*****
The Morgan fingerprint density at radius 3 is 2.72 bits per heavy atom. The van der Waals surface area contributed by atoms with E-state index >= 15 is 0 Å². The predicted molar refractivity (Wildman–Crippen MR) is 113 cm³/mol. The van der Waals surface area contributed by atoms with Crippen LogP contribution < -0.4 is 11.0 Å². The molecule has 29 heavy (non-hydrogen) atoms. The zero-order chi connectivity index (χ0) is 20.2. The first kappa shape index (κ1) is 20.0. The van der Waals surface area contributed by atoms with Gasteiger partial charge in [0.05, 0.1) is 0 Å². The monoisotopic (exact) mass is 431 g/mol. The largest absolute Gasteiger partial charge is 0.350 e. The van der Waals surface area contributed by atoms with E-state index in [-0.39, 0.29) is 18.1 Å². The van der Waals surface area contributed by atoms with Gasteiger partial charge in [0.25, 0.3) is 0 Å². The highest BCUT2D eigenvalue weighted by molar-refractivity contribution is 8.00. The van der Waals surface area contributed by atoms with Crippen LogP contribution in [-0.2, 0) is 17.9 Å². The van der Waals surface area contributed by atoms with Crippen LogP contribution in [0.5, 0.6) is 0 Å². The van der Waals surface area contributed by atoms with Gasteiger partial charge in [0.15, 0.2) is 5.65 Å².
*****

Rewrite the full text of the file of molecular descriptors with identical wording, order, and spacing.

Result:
The Morgan fingerprint density at radius 3 is 2.72 bits per heavy atom. The van der Waals surface area contributed by atoms with E-state index >= 15 is 0 Å². The predicted molar refractivity (Wildman–Crippen MR) is 113 cm³/mol. The van der Waals surface area contributed by atoms with Crippen LogP contribution < -0.4 is 11.0 Å². The molecule has 29 heavy (non-hydrogen) atoms. The zero-order chi connectivity index (χ0) is 20.2. The first kappa shape index (κ1) is 20.0. The van der Waals surface area contributed by atoms with Gasteiger partial charge in [0.05, 0.1) is 0 Å². The monoisotopic (exact) mass is 431 g/mol. The largest absolute Gasteiger partial charge is 0.350 e. The van der Waals surface area contributed by atoms with E-state index in [-0.39, 0.29) is 18.1 Å². The van der Waals surface area contributed by atoms with Gasteiger partial charge in [0.25, 0.3) is 0 Å². The highest BCUT2D eigenvalue weighted by molar-refractivity contribution is 8.00. The van der Waals surface area contributed by atoms with Crippen LogP contribution in [-0.2, 0) is 17.9 Å². The van der Waals surface area contributed by atoms with Crippen LogP contribution in [0.5, 0.6) is 0 Å². The van der Waals surface area contributed by atoms with Gasteiger partial charge in [0.15, 0.2) is 5.65 Å².